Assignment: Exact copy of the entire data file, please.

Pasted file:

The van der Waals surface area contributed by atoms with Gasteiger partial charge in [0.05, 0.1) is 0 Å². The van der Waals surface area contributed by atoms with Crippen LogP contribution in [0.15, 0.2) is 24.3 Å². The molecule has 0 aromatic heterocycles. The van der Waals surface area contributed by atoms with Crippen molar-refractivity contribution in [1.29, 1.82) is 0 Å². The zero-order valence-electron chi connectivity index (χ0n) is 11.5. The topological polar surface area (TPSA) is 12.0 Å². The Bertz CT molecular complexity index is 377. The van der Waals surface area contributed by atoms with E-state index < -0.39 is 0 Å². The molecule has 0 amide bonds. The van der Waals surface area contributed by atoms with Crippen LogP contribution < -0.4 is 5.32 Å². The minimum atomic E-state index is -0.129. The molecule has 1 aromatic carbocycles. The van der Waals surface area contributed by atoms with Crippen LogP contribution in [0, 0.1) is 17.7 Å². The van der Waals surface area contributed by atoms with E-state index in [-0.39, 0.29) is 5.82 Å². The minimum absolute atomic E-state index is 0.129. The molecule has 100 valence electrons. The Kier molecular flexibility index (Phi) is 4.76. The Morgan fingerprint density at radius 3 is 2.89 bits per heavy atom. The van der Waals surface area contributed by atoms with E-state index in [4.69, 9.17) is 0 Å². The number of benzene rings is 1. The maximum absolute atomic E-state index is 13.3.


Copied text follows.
The van der Waals surface area contributed by atoms with Gasteiger partial charge in [0.05, 0.1) is 0 Å². The van der Waals surface area contributed by atoms with Crippen LogP contribution in [0.15, 0.2) is 24.3 Å². The molecule has 0 aromatic heterocycles. The van der Waals surface area contributed by atoms with Crippen molar-refractivity contribution in [1.29, 1.82) is 0 Å². The zero-order valence-electron chi connectivity index (χ0n) is 11.5. The topological polar surface area (TPSA) is 12.0 Å². The Bertz CT molecular complexity index is 377. The van der Waals surface area contributed by atoms with E-state index < -0.39 is 0 Å². The molecule has 0 amide bonds. The van der Waals surface area contributed by atoms with Crippen LogP contribution < -0.4 is 5.32 Å². The minimum atomic E-state index is -0.129. The molecule has 1 aromatic carbocycles. The van der Waals surface area contributed by atoms with Crippen LogP contribution in [0, 0.1) is 17.7 Å². The van der Waals surface area contributed by atoms with E-state index in [-0.39, 0.29) is 5.82 Å². The minimum absolute atomic E-state index is 0.129. The molecule has 100 valence electrons. The Kier molecular flexibility index (Phi) is 4.76. The Morgan fingerprint density at radius 3 is 2.89 bits per heavy atom. The van der Waals surface area contributed by atoms with E-state index in [4.69, 9.17) is 0 Å². The number of benzene rings is 1. The maximum absolute atomic E-state index is 13.3.